- Comment (1)
A show of hands, please. Who here loves tofu? Anyone … anyone?
Tofu, also known as bean curd — which, let’s remember, is coagulated soy milk pressed into a soft block — is a food many of us have learned to accept. Low in calories and packed with protein, iron and other nutrients, it’s undeniably healthy and is a staple of vegetarians and diet-aware eaters.
Still, flavorless and bland and with a consistency that can be hard to pin down, tofu is a food few of us truly adore. “It’s not likely that tofu will become anyone’s favorite food; this we know,” is how Mark Bittman began his defense of tofu in The New York Times last week.
However, he argued, “With meat substitutes and even alternative animal protein like bugs surging in popularity … it’s time to re-evaluate and finally embrace the original plant-based mock meat.”
The veteran food writer made a plea for “using tofu in ways that really play up its strengths and make it … a substitute that doesn’t feel like a compromise but simply another way of doing things.”
Certainly, tofu is nothing if not flexible. Its demerits — the aforementioned blandness and elusive texture — are also its chief strengths. It’s a stir-fry sine qua non, sure, but it’s also versatile enough to be used in a variety of dishes and cuisines.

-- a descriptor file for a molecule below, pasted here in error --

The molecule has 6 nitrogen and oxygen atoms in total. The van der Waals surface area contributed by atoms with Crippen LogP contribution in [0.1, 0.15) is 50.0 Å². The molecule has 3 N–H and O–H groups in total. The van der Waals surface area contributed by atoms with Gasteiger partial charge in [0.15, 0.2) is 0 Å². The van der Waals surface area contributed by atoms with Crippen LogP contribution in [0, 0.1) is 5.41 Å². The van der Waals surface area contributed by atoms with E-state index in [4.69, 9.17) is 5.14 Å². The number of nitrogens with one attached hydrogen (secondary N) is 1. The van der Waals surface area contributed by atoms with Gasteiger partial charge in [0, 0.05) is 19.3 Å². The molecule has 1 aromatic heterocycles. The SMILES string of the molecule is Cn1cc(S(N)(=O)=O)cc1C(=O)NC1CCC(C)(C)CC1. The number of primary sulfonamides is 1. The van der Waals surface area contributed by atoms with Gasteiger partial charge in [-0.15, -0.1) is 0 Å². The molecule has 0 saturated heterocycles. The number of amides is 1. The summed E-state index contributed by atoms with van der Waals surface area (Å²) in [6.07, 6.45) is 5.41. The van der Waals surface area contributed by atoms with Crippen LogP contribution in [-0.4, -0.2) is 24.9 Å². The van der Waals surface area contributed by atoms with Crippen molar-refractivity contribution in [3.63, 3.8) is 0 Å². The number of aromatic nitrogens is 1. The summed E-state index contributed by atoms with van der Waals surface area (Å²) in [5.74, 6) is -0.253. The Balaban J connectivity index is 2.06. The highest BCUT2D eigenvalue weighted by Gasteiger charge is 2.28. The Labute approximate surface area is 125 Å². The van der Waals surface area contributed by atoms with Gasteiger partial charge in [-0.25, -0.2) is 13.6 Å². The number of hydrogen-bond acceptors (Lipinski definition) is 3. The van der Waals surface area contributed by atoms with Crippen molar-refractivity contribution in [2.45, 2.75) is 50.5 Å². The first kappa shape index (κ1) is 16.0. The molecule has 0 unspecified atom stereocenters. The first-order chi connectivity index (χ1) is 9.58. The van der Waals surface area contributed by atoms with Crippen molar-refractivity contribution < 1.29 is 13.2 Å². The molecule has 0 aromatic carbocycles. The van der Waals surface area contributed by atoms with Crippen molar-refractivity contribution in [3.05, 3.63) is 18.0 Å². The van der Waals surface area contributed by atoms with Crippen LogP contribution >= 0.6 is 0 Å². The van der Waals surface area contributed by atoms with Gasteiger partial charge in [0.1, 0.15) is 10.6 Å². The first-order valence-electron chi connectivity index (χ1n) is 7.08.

Here are a few internationally inspired Food Network Kitchen recipes that may propel you to cook with tofu — and eat it — not with reluctance, but with relish:
- Tofu Tacos: Who needs chicken or beef?
- Udon with Tofu and Asian Greens by Food Network Magazine (pictured above): Don’t overcook the noodles, the recipe warns, “or they will get mushy.”
- Tofu Parmesan Subs: An alternative to eggplant.
- Eggplant and Tofu Curry: For those who embrace both the eggplant and the tofu.
- Japanese Vegetable and Rice Stuffed Tofu: Inari Sushi: No raw fish? Yeah, that’s how this sushi rolls.
Yealang Smith of Throwdown Catering’s Barbequed Tofu, Jeff Mauro’s Crispy Szechuan-Style Eggplant and Tofu or Giada De Laurentiis’ Grilled Herbed Tofu with Avocado Cream may also help convince you that Mark Bittman’s contention is correct: Tofu’s time has come.